Pilates and your bones
Pilates isn’t just about flexibility and toning, it can play a critical role in keeping your bones healthy too. It is world osteoporosis day today, and we take a look behind the curtain to see why it can be so effective for strengthening your bones.
Contrary to what many people might think, it isn’t always a soft form of exercise. It can be a tough and demanding process that really challenges the body. In fact, Joseph Pilates (Pilates inventor) came from a very physical world, having previously been a circus performer, boxer and self-defence instructor.
What is osteoporosis?
Osteoporosis occurs when your bones lose density through loss of bone material. When it occurs, the bones become more prone to fracturing. Although this thinning of the bones mainly affects the older generation, it is a condition that can set in at any age.
The word’s literal meaning is “porous bones”, and Osteoporosis has the effect of weakening the bones themselves. Bones are made up of living tissue consisting of collagen fibres and minerals. As you grow up bones are continually developing, but after the age of approximately 35, the bone mass tends to decrease.
This thinning of the bones can affect men and women alike, but it is more common in women. This is especially noticeable during the menopause when estrogen levels start to decline.
More about Pilates
If you haven’t tried it before you might not understand what it involves. Many people look upon it as a glorified session of legs, bums and tums, but Pilates is a sophisticated and well thought out form of exercise, that was originally intended as a form of rehabilitation.It is like a fusion of callisthenics, yoga and ballet.
There are two main ways of practising Pilates, either in a class-based environment done in free form on mats. Or alternatively, it can be done in specialised studios with a range of specifically designed machines to enhance the benefits.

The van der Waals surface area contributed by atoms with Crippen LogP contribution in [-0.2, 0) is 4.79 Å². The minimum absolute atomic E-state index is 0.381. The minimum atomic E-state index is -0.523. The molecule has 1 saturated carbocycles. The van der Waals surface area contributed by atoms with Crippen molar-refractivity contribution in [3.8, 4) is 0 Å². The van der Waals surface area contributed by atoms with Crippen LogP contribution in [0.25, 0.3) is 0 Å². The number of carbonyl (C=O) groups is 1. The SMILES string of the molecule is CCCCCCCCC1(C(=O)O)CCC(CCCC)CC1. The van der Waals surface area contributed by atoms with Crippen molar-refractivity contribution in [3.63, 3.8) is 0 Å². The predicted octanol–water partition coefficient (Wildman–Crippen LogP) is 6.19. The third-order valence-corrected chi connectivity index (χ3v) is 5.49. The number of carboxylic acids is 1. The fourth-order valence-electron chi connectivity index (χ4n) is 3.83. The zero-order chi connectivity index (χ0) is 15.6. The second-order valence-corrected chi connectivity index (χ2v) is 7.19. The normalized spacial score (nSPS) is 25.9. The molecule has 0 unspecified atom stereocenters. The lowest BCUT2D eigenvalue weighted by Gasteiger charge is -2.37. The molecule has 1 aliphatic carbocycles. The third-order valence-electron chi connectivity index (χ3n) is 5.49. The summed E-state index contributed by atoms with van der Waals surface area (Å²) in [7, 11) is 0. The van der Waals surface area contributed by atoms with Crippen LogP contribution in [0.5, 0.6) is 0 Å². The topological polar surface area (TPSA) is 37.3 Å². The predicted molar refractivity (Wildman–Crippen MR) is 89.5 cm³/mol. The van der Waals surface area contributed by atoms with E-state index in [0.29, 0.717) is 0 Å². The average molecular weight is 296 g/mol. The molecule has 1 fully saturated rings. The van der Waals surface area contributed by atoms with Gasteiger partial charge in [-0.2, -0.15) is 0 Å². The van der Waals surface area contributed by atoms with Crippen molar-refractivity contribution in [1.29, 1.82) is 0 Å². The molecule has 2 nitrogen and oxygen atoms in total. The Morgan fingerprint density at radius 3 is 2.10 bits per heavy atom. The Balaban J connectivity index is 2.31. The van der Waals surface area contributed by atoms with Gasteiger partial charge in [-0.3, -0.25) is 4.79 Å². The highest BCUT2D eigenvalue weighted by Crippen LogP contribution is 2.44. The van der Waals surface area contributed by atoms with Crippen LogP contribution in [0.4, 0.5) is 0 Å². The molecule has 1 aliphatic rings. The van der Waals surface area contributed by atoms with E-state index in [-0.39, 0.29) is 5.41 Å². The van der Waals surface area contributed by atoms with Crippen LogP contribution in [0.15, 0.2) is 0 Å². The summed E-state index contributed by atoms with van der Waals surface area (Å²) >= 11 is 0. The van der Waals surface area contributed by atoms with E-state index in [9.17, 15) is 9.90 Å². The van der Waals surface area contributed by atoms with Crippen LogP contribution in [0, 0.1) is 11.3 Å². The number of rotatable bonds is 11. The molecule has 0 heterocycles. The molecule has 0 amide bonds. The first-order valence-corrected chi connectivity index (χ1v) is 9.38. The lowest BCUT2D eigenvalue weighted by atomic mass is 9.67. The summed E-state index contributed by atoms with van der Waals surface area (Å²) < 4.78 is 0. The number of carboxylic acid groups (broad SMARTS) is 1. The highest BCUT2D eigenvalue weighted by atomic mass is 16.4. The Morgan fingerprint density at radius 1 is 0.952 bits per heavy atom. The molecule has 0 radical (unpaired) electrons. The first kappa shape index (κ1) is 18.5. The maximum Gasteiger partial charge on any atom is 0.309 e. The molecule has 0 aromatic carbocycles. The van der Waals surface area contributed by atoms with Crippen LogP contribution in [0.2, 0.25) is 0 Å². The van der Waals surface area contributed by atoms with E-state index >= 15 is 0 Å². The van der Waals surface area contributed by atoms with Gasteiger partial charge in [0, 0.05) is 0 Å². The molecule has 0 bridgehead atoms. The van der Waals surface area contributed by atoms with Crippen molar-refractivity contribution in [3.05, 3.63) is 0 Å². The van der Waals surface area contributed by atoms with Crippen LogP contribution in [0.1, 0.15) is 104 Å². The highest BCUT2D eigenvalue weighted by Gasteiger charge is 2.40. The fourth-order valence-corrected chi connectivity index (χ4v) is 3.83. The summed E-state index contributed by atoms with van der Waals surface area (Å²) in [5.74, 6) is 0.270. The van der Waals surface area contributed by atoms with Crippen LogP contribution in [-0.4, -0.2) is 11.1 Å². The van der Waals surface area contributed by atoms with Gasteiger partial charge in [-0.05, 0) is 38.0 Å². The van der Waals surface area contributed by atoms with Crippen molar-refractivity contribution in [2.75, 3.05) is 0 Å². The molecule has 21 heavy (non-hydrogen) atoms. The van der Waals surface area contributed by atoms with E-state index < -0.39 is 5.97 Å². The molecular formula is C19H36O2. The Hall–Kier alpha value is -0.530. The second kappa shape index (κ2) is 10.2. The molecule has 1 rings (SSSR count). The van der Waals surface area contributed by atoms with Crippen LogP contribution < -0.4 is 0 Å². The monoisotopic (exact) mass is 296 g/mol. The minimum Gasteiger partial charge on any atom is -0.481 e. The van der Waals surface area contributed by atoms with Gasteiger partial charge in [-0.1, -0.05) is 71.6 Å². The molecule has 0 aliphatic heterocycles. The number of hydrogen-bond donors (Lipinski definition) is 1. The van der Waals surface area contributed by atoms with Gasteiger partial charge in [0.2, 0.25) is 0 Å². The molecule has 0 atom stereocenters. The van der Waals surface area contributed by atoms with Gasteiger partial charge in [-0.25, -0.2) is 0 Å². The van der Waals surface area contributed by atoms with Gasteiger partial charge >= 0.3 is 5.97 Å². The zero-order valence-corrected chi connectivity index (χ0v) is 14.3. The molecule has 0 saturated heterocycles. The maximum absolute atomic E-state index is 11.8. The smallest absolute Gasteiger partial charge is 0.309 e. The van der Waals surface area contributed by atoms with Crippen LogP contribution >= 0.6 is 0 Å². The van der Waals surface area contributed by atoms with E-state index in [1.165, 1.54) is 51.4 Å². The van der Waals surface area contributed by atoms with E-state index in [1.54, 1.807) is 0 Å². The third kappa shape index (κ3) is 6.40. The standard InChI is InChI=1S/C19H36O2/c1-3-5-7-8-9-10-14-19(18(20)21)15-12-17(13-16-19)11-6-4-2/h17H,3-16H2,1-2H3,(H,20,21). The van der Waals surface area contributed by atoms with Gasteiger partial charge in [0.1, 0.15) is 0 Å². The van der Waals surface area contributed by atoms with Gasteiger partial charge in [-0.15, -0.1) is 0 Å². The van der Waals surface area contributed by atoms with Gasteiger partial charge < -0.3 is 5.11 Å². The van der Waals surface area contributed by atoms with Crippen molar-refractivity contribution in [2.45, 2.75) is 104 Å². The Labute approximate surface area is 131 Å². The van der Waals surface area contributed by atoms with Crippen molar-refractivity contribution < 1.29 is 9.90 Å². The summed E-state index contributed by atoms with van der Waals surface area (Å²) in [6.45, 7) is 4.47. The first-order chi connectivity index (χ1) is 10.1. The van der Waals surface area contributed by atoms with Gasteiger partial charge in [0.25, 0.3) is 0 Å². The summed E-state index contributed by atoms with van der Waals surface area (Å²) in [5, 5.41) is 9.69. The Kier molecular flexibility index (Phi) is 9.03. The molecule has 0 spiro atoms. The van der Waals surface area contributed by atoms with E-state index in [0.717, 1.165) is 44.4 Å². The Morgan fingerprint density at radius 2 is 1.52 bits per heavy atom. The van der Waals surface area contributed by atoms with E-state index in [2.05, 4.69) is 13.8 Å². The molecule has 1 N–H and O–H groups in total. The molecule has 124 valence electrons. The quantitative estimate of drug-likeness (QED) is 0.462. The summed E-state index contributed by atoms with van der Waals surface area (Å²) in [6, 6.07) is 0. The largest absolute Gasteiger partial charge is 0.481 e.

Each exercise is designed to make the maximum use of your time. A key goal is to target the deep postural muscles of the body. Pilates is known for having great benefits for posture and your core.
How Pilates helps
The key aspect of the exercises is that they are weight-bearing. Weight-bearing exercises are fantastic for strength and are a big part of how bones develop in the first place.
The exercises are challenging and help build muscle mass. This allows the body to better support bones that have weakened due to osteoporosis. Done well, Pilates will help with balance and alignment. This is vital in helping to prevent falls which can be very problematic for osteoporosis sufferers.
Improving posture and alignment is also of paramount importance in helping to avoid pinched nerves and muscle spasms.
All in all, it is a very useful intervention for dealing with the condition. However, not all centres or classes can cater for you. You need to find a reliable studio with trained instructors who are well versed in modifying the exercises in an appropriate way.